Ever wished you could just operate your Android powered handset using only your voice? Well, Google is launching a new voice feature that will let you do exactly that. Here comes Voice Access -- a functionality that allows users to move around their smartphone’s screen, switch to other screens, and even launch mobile apps via verbal instructions. But take note though, the feature is still in beta.
The Voice Access feature is as simple as it gets. Mobile users can bark specific instructions like “Go home” or “Open Chrome.” Voice Access even displays numbers next to icons and other elements on the smartphone’s screen, allowing users to utter the number associated with an item in order to access it.
Google has always been busy initiating projects that would allow people to use Google’s services more easily. Voice Access was part of an effort to help mobile users with disabilities, especially those who can not always properly make use of their hands to operate mobile devices, or can not see their handset’s display screen clearly. In more ways than one, Google’s Voice Access is pretty reminiscent of Apple’s VoiceOver, and should prove useful to those who might have some mobility issues because of injuries, paralysis, tremors, and other debilitating reasons.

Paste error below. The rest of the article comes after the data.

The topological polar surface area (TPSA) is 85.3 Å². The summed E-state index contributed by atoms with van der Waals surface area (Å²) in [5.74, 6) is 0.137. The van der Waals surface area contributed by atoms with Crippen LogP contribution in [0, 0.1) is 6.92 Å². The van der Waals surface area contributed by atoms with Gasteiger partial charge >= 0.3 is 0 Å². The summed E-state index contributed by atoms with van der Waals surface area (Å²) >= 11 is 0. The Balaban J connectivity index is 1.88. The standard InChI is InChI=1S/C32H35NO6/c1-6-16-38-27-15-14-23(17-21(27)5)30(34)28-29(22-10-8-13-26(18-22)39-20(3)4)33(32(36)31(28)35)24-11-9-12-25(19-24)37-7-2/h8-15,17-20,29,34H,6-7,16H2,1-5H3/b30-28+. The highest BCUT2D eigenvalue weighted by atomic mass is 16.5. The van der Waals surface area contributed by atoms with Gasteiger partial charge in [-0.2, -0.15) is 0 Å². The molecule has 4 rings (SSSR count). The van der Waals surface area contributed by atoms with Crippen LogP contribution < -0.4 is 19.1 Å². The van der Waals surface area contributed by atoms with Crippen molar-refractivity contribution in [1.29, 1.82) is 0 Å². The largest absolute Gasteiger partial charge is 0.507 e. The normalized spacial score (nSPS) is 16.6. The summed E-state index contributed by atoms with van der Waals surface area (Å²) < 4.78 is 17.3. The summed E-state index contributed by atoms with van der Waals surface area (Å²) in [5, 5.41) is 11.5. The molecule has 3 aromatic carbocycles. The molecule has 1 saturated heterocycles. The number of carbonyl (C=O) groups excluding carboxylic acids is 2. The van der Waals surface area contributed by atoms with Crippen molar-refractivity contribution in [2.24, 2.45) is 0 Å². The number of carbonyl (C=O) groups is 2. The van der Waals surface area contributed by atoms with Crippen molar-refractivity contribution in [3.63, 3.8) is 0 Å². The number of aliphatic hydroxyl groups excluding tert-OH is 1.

Since Google’s Voice Access is in beta form for now, it may not be available to all mobile users. As a matter of fact, it appears that the program is already full -- the official page of the feature indicates that as of this time, the testing program already has acquired a sufficient number of participating testers, and is no longer accepting any more.
Still, people with disabilities should be delighted to know that there are features such as Voice Access that they can take advantage of in order to fully optimize their unique mobile experiences. The good news is that Voice Access is not the only existing feature from Google out there that is designed to help people with disabilities. For instance, Google Docs allows users to create and edit document using their voice. Google Chromebooks come with ChromeVox, a screen reader that allows people to utilize text to speech tools in navigating the screen. Moreover, the upcoming new version of the Android mobile operating system will feature a Vision Settings screen that allows people to control font sizes, display size, and other elements, in order to optimize Android devices for people with disabilities.
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